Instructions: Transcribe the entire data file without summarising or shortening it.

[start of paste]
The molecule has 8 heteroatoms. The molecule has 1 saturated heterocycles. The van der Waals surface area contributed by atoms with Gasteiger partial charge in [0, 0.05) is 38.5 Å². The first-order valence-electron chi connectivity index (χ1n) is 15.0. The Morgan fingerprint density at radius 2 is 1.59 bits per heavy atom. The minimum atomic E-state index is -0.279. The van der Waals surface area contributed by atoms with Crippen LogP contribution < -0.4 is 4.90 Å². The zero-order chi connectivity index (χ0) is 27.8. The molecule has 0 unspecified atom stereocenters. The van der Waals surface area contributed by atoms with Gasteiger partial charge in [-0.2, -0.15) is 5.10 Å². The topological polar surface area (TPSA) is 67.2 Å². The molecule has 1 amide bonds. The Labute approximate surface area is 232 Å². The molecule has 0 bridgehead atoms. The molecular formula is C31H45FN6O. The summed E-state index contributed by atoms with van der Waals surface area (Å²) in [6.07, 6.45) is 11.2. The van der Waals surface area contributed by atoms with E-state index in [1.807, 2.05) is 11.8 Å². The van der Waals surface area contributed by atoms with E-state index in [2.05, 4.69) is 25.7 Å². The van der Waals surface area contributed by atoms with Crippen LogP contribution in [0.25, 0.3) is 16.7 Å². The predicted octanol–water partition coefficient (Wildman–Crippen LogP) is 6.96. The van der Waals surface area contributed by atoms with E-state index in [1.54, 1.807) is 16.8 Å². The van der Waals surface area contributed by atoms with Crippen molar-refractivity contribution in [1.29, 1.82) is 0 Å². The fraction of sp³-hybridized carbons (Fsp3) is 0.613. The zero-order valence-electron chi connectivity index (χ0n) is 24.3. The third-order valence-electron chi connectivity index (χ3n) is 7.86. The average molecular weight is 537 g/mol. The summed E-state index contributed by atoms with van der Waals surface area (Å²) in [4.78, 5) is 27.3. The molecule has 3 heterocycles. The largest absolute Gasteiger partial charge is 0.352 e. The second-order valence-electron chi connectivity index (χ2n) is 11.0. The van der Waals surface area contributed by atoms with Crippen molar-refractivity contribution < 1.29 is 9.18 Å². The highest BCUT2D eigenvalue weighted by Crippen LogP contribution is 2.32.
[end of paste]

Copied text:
The molecule has 8 heteroatoms. The molecule has 1 saturated heterocycles. The van der Waals surface area contributed by atoms with Gasteiger partial charge in [0, 0.05) is 38.5 Å². The first-order valence-electron chi connectivity index (χ1n) is 15.0. The Morgan fingerprint density at radius 2 is 1.59 bits per heavy atom. The minimum atomic E-state index is -0.279. The van der Waals surface area contributed by atoms with Crippen LogP contribution < -0.4 is 4.90 Å². The zero-order chi connectivity index (χ0) is 27.8. The molecule has 0 unspecified atom stereocenters. The van der Waals surface area contributed by atoms with Gasteiger partial charge in [-0.2, -0.15) is 5.10 Å². The topological polar surface area (TPSA) is 67.2 Å². The molecule has 1 amide bonds. The Labute approximate surface area is 232 Å². The molecule has 0 bridgehead atoms. The molecular formula is C31H45FN6O. The summed E-state index contributed by atoms with van der Waals surface area (Å²) in [6.07, 6.45) is 11.2. The van der Waals surface area contributed by atoms with E-state index in [1.807, 2.05) is 11.8 Å². The van der Waals surface area contributed by atoms with E-state index in [2.05, 4.69) is 25.7 Å². The van der Waals surface area contributed by atoms with Crippen LogP contribution in [0.25, 0.3) is 16.7 Å². The predicted octanol–water partition coefficient (Wildman–Crippen LogP) is 6.96. The van der Waals surface area contributed by atoms with E-state index in [1.54, 1.807) is 16.8 Å². The van der Waals surface area contributed by atoms with Crippen molar-refractivity contribution in [1.29, 1.82) is 0 Å². The fraction of sp³-hybridized carbons (Fsp3) is 0.613. The zero-order valence-electron chi connectivity index (χ0n) is 24.3. The third-order valence-electron chi connectivity index (χ3n) is 7.86. The average molecular weight is 537 g/mol. The summed E-state index contributed by atoms with van der Waals surface area (Å²) in [4.78, 5) is 27.3. The molecule has 3 heterocycles. The largest absolute Gasteiger partial charge is 0.352 e. The second-order valence-electron chi connectivity index (χ2n) is 11.0. The van der Waals surface area contributed by atoms with Crippen molar-refractivity contribution < 1.29 is 9.18 Å². The highest BCUT2D eigenvalue weighted by Crippen LogP contribution is 2.32.